Starbucks ROCKS!

When I got home from Safeway I immediately called Starbucks to get the mess with the card straightened out.

I just happened to mention that the lady at the Starbucks store inside Safeway had–in my opinion–been both insensitive and rude.

The very nice young man on the phone not only told me how to get my card fixed (the remaining balance can be transferred to a new card) he is sending me vouchers for free Starbucks drinks.

I call this going above and beyond, as it certainly wasn’t Starbucks fault that I ran into an insensitive and not very smart Safeway employee.

He is also contacting Safeway management at the NE 3rd and Franklin store to discuss with them the way I was treated at the Starbucks store inside Safeway.

Perhaps the rude and insensitive clerk will think twice next time before behaving that way towards other customers.

Then I went to the Cascade Village Starbucks stand-alone store where I received more excellent customer service.

My card issues were dealt with quickly, it took less than 2-3 minutes to transfer the balance from the old card to the new. They were polite, helpful, and friendly (as they always are when I go there).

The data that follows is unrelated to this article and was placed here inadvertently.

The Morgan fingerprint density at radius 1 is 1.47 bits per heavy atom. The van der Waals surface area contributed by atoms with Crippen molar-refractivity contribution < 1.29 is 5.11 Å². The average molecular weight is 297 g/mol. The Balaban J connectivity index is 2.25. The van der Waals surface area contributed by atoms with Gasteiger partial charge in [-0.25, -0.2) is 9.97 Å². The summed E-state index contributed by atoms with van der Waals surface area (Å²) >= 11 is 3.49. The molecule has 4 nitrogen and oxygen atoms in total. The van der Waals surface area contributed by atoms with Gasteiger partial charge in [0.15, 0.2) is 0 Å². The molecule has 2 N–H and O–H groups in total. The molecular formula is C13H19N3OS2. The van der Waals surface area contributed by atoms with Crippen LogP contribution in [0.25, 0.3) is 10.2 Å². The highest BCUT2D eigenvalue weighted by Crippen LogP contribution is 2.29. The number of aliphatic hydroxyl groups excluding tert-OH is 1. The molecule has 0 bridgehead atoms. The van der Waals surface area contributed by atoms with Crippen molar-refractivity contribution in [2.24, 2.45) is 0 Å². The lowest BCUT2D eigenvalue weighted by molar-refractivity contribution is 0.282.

Apparently, the difference between the Starbucks stand alone store and the Starbucks store inside the Safeway store is that the stand alone store is staffed by Starbucks employees while the Starbucks store inside Safeway is staffed by Safeway employees.

Starbucks provides excellent customer service and they pride themselves on doing so.

Safeway appears to pride themselves on rudeness, insensitivity, and rushing people out of the store if they present any kind of a problem at all.

The very nice lady behind the counter at the stand alone Starbucks said it best: It’s amazing how WHO signs your checks defines your attitude towards customers.

Bad customer service is just not acceptable for Starbucks, while its apparently not only acceptable but a repeat occurrence at Safeway.

Do I think the customer is always right? NO. But I do firmly believe in treating them as if they are, or at the very least offering reasonable solutions to their problems.


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